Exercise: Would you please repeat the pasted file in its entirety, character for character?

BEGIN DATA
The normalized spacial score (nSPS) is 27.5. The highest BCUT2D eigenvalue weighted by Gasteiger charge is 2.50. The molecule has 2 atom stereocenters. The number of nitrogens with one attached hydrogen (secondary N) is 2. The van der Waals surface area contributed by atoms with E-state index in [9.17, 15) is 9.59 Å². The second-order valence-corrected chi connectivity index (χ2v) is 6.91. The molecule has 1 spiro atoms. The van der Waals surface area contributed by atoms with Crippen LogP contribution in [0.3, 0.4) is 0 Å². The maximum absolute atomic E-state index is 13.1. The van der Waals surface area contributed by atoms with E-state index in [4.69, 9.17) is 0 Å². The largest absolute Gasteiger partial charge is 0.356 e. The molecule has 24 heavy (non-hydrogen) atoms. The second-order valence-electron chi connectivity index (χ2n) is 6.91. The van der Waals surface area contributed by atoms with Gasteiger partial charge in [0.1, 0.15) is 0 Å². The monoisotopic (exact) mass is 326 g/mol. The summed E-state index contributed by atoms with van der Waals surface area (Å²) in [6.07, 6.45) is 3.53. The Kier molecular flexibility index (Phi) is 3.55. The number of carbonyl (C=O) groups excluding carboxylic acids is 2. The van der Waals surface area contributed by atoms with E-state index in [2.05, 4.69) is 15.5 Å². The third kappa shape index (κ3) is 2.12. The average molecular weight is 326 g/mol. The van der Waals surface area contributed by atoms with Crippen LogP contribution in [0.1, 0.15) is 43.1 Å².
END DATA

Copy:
The normalized spacial score (nSPS) is 27.5. The highest BCUT2D eigenvalue weighted by Gasteiger charge is 2.50. The molecule has 2 atom stereocenters. The number of nitrogens with one attached hydrogen (secondary N) is 2. The van der Waals surface area contributed by atoms with E-state index in [9.17, 15) is 9.59 Å². The second-order valence-corrected chi connectivity index (χ2v) is 6.91. The molecule has 1 spiro atoms. The van der Waals surface area contributed by atoms with Crippen LogP contribution in [0.3, 0.4) is 0 Å². The maximum absolute atomic E-state index is 13.1. The van der Waals surface area contributed by atoms with E-state index in [4.69, 9.17) is 0 Å². The largest absolute Gasteiger partial charge is 0.356 e. The molecule has 24 heavy (non-hydrogen) atoms. The second-order valence-electron chi connectivity index (χ2n) is 6.91. The van der Waals surface area contributed by atoms with Gasteiger partial charge in [0.1, 0.15) is 0 Å². The monoisotopic (exact) mass is 326 g/mol. The summed E-state index contributed by atoms with van der Waals surface area (Å²) in [6.07, 6.45) is 3.53. The Kier molecular flexibility index (Phi) is 3.55. The number of carbonyl (C=O) groups excluding carboxylic acids is 2. The van der Waals surface area contributed by atoms with E-state index in [2.05, 4.69) is 15.5 Å². The third kappa shape index (κ3) is 2.12. The average molecular weight is 326 g/mol. The van der Waals surface area contributed by atoms with Crippen LogP contribution in [0.1, 0.15) is 43.1 Å².